Devin Mattlin and myself have been volunteering at the Glamorgan Archives for the last 3 months under the guidance of Lydia Stirling. We have been cleaning pamphlets and a leather bound book from the 1800s.
The conservation lab at the archives is a beautiful room with large windows, lots of clean flat working spaces, and an impressive lightboard measuring 3m x 4m. It is said to be the largest single pain of glass in the country, and was imported from Spain. Earlier this month 3 maps were brought in for conservation treatment. Our eyes lit up: we knew we could finally use the light board!
Drying and moisture management is a tricky business with paper conservation. There are various techniques including temporary mounting which keeps the paper under tension, ensuring less distorted pulling in the drying process. This is what the lightboard is used for. The lightboard takes it’s inspiration from the Japanese Karibari board. Briefly, a karibari board is a temporary mount constructed from 8 layers of various paper types on a wooden frame with a persimmon tannin finish. (For more info on a karibari board check out this.)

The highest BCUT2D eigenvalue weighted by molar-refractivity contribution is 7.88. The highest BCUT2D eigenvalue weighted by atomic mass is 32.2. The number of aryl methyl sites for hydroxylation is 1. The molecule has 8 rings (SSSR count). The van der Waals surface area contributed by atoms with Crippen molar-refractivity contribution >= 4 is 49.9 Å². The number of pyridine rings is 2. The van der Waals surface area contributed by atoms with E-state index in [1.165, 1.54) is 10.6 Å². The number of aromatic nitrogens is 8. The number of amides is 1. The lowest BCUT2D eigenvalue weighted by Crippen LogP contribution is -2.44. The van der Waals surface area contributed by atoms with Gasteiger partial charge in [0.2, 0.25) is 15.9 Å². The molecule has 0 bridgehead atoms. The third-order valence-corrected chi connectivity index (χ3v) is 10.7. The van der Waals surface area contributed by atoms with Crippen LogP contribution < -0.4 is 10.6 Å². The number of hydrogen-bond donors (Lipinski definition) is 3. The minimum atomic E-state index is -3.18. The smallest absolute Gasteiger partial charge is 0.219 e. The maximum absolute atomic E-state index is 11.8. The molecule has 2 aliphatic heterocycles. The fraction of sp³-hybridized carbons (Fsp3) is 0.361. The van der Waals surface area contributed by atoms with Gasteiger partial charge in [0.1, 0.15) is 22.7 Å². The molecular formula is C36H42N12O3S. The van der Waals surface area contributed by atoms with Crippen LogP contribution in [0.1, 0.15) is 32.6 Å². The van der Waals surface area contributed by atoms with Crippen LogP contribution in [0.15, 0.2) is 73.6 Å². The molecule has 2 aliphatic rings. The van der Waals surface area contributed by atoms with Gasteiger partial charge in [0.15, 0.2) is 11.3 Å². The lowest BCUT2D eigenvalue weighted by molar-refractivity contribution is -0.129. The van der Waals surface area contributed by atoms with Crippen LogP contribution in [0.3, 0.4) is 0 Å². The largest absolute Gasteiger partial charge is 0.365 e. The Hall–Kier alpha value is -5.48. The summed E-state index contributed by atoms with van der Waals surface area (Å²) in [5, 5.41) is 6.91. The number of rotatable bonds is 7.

Every day that we go to the archives, the lightboard is begging to be used, and now was our first time.
Devin and Michael Hodgson (a paper conservator who has been working at the archives for over 20 years) prepared the backing mount on the lightboard. A few days later Devin, myself and Michael proceeded to remove the backing material of the map, wash it, and carefully unfold and untwist its torn edges. Laying the map flat on the lightboard allows the paper to dry in the right placing while we fill in the missing portions with matching repair tissue. It has been mounted on the lightboard with wheat starch paste for about a week, while we complete the infills.